An investigation has been launched into the emergence of a new video on social media which appears to show an individual jumping onto the back of a dead horse on a gallops. The footage, which both the Irish Horseracing Regulatory Board and the British Horseracing Authority are awRead More »
The betting company Betfair have immediately dropped Gordon Elliott as an ambassador after the triple Grand National-winning trainer admitted that a photograph of him sitting astride a dead horse was genuine. Elliott is already facing the prospect of disciplinary action ahead of the Cheltenham Festival in 15 days which could mean missing the Grand National next month, where his horse Tiger Roll would have the chance of emulating Red Rum in becoming a three-time winner. The 42-year-old has apologised “profoundly” after the photo appeared on social media, saying that the incident happened “some time ago” and that his recollection was of receiving a phone call shortly after the horse had died of a suspected heart attack while on the gallops. The animal rights group Animal Aid has already called for Elliott to be banned and Betfair, for whom Elliott is an ambassador, have immediately terminated their relationship with the Irish trainer. “While we recognise that Gordon deeply regrets and apologised unreservedly for his poor judgement his actions are completely at odds with the values of the Betfair brand and that of our employees,” said a spokesperson. “With that in mind, we have decided to discontinue our association with Gordon with immediate effect.” The picture, which shows Elliott flashing what looks like a two-fingered peace sign while sat astride the dead horse with his mobile phone to his ear, is being investigated by the Irish Horseracing Regulatory Board. Depending on the outcome of the investigation, Elliott could face a charge of “bringing racing into disrepute”. If found guilty, punishments range from a fine to a licence suspension. Should any disciplinary charge result in a suspension, there is generally a 14-day time-gap until the sanction begins. The Cheltenham Festival begins on March 16 and runs until March 19. The Grand National is scheduled for April 10. Elliott is licenced in Ireland and, although the British Horseracing Authority (BHA) has no direct jurisdiction, they will be acutely aware of the potential backlash and its timing ahead of the Cheltenham Festival and less than six weeks before the Grand National.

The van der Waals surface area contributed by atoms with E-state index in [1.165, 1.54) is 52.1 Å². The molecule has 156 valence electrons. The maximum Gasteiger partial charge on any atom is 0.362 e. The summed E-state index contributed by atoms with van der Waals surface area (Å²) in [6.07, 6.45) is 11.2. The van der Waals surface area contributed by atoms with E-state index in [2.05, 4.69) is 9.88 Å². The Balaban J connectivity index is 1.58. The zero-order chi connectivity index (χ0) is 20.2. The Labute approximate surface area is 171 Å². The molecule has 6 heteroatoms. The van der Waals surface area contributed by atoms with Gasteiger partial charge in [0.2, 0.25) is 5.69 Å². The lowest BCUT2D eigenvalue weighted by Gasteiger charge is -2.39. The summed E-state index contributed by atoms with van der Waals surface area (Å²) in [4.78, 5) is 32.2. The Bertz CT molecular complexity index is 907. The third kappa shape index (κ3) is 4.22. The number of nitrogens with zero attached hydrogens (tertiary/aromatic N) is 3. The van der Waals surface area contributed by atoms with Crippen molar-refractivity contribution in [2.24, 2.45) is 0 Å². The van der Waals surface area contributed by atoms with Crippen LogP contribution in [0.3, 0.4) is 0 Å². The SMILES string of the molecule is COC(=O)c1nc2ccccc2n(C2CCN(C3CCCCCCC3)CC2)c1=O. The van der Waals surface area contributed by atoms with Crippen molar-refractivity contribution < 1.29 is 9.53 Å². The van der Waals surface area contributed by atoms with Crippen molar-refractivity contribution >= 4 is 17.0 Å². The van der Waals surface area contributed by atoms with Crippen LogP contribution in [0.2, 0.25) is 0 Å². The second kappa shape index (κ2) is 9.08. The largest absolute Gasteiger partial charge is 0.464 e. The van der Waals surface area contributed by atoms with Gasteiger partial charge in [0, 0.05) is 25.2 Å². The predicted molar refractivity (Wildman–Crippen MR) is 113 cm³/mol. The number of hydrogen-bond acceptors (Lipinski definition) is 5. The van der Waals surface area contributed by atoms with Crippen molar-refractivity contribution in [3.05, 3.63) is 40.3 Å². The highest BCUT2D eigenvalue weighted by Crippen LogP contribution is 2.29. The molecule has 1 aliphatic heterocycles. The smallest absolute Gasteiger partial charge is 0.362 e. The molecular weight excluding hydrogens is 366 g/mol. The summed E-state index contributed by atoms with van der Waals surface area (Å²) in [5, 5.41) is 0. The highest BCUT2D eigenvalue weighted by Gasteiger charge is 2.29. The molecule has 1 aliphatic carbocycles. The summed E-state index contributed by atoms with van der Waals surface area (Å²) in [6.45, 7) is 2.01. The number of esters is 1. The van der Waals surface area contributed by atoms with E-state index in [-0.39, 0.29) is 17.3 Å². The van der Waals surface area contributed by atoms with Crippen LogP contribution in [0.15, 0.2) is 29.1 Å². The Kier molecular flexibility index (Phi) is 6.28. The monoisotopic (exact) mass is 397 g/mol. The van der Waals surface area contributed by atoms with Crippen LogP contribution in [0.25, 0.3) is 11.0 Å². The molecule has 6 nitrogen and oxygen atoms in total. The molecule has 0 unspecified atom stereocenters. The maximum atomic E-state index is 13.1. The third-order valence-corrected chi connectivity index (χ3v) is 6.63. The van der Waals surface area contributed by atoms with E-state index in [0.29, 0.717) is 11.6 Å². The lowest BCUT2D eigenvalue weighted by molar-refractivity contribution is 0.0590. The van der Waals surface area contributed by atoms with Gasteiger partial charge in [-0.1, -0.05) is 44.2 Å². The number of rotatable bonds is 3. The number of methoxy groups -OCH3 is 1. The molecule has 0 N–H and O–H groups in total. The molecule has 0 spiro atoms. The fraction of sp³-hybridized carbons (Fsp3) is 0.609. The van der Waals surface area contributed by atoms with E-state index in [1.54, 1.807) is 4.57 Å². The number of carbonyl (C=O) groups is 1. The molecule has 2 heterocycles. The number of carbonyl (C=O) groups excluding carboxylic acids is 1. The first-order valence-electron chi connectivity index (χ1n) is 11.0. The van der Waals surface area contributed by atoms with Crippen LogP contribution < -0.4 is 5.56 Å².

What is happening? The Grand National is back after a one-year hiatus due to the coronavirus pandemic. It is the best known steeplechase in the world in which 40 runners tackle the daunting obstacles of Aintree's 30 Grand National fences over the course of four and a half miles. When is it? The National is the highlight of Aintree's Grand National meeting which this year runs from Thursday April 8 to Saturday April 10. The main event will be on Saturday as things stand. However, as our racing correspondent Marcus Armytage reports, that date could be put back in the light of the Government announcing its four-stage plan to move out of lockdown: A proposal from bookmakers to put this year’s race back a few days or a week later to capitalise on the re-opening on non-essential shops which would include high street bookies on the following Monday, is being considered.Chief executive of the Betting and Gaming Board, Michael Dugher, confirmed bookmakers were right behind the idea and said that the industry was willing to do ‘all it could to iron out any difficulties.’ He added: “Ensuring that the once-a-year punters are able to pop in to their local bookies to have a flutter, supporting their local high street, on the world’s most famous horse race would also help make the Grand National a truly national celebration as we begin to reopen the economy.“And it would ensure that we engage as many people as possible in this great British event, showcasing the fabulous sport of racing. This would also provide a much-needed and timely boost for racing and the high street after such a torrid year for both.”The idea, which would be worth between £1m - £2m – depending on the outcome of the race - to the racing industry in Levy appeared to be gathering pace and is believed to have been discussed in racing’s corridors of power. What time does the big race start? The runners will go to post for 5.15pm. Where is it? Aintree Racecourse, which has hosted the race since 1839. The racecourse is situated approximately six miles outside of Liverpool. What TV channel is it on? Live coverage will once again be on ITV1. Alternatively, you can bookmark this page and return on race day to follow all the action on our dedicated live blog. What happened last year? The race was cancelled due to March's announcement of a national lockdown in response to the coronavirus pandemic. In its place was an animated virtual Grand National shown on ITV, won by 18-1 shot Potters Corner. Punters will be pleased that the living, breathing animals are back this time.
Award-winning PA photographer David Davies reveals the challenges faced during the pandemic.